Crop Report-Cut Flowers-Ed Joyce photo-agriculture-San Diego County-Top crops

The overall increase in San Diego County 2020 agriculture values was boosted by gains from the one of the two largest groups of crops grown in the county: Nursery & Cut Flower Products, which account for 70% of all crop values. Photo: Carlsbad Flower Fields / Ed Joyce

Ornamental Trees & Shrubs

Among the individual crops, the county’s king of the annual Top 10 list continued to be Ornamental Trees & Shrubs despite a 3% decrease in total value.

Ornamental Trees & Shrubs decreased from $445 million in 2019 to $432 million, but still edged out the number two crop, Bedding Plants, Color & Herbaceous Perennials, Cacti & Succulents, at $431.8 million.

Avocados in 4th Place on Top 10 list

San Diego County’s most well-known crop, Avocados, remained in fourth place on the Top 10 list, increasing in value in 2020 by 9.2%, from nearly $140 million to nearly $153 million, after increasing nearly 16% in 2019.

The rest of the Top 10 crops remained relatively similar to past years. Oranges and Livestock and Poultry exchanged places, with Oranges falling from the seventh spot to eight, and Livestock and Poultry rising from eight to seven.

The annual Crop Report is compiled by the County’s Department of Agriculture, Weights and Measures and can be seen online. The report provides a yearly snapshot of an industry that remains a staple of the region’s economy despite challenges like drought, rising water costs, fires, freezes, pests and the pandemic.

County Board of Supervisors actions support agriculture

San Diego County’s Board of Supervisors has taken several actions over the years to boost agriculture, including creating a boutique winery ordinance to promote the creation of small wineries; approving a beekeeping ordinance that allows more beekeeping while protecting the public; adopting an agricultural easement program that preserves agricultural space; and streamlining regulations for things like cheese-making, agritourism and onsite horticultural sales.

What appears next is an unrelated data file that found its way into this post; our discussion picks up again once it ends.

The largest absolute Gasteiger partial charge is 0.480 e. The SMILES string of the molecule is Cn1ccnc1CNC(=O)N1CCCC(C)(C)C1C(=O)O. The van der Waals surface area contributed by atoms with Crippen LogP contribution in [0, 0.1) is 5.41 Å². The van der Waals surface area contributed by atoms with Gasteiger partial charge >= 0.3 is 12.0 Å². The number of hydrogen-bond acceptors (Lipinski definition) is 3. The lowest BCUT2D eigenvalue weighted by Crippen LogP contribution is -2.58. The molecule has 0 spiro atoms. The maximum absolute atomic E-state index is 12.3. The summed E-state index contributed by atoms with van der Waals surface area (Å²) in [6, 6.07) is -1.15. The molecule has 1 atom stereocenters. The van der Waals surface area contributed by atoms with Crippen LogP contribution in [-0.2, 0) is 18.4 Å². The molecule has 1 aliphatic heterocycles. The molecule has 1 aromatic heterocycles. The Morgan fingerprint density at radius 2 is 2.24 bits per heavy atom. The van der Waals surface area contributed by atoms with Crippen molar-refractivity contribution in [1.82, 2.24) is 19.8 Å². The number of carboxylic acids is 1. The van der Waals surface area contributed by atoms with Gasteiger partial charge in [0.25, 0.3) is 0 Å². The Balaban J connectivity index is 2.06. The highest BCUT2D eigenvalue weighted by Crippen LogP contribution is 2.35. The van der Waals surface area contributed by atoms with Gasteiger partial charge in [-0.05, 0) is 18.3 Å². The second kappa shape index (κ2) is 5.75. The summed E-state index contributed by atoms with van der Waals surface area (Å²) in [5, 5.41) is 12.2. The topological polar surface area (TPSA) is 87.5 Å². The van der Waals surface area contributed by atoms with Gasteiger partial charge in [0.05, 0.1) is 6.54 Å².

Last year, the Board unanimously voted to help growers by deferring fees for export certification, direct marketing, and hazardous materials inventory, allowing growers use those funds for operation needs during the pandemic.

“Farming thriving”

Supervisor Jim Desmond represents the County’s Fifth supervisorial district, which is home to a lot of the county’s agricultural land.

“During the pandemic, we have seen how essential farming is in San Diego County,” Desmond said. “Despite a difficult past 16 months for everyone, it’s great to see farming thriving. It is an honor to be the supervisor of District Five, which has a diverse variety of agricultural crops ranging from flowers to strawberries and avocados!”

Other highlights from the report include:

  • Wine grapes decreased in total value by nearly 7%, from roughly 5.6% million to $5.2 million, after posting 21.5%, 19% and 28% gains the previous three years.
  • At $431 million, Bedding Plants, Color & Herbaceous Perennials, Cacti & Succulents accounted for 24% of the region’s total agriculture production.
  • The 9.2% increase in avocado’s value was fueled in part by a 46% increase in yield.
  • Although total citrus values decreased by 3%, grapefruit crop values increased by 14%.

Here’s a look at the 2020 Top 10 crops:

Top Crops-San Diego County-Crop Report-agriculture

(Editors note: This story by Gig Conaughton, County of San Diego Communications Office)

Opinion: Californians Will Adapt to Living With Drought, As We Always Have

Climate change is exacerbating droughts and accelerating the transformation and decline of California’s native forest and aquatic ecosystems.  As a state, we are poorly organized to manage these effects, which need extensive focused preparation.  We need to adapt (and we will make mistakes in doing so).  Our human, economic and environmental losses will be much greater, however, if we manage poorly because of delay, complacency or panic.

Drought Imperils Economy in California’s Farm Country

Sitting in a pickup truck on his almond farm 100 miles north of San Francisco, Tom Butler pointed to a withered grove he has been planning to bulldoze in order to save his little remaining water for younger trees.

“It’s not a decision any farmer wants to make,” the 42-year-old said last week. “We’re in survival mode.”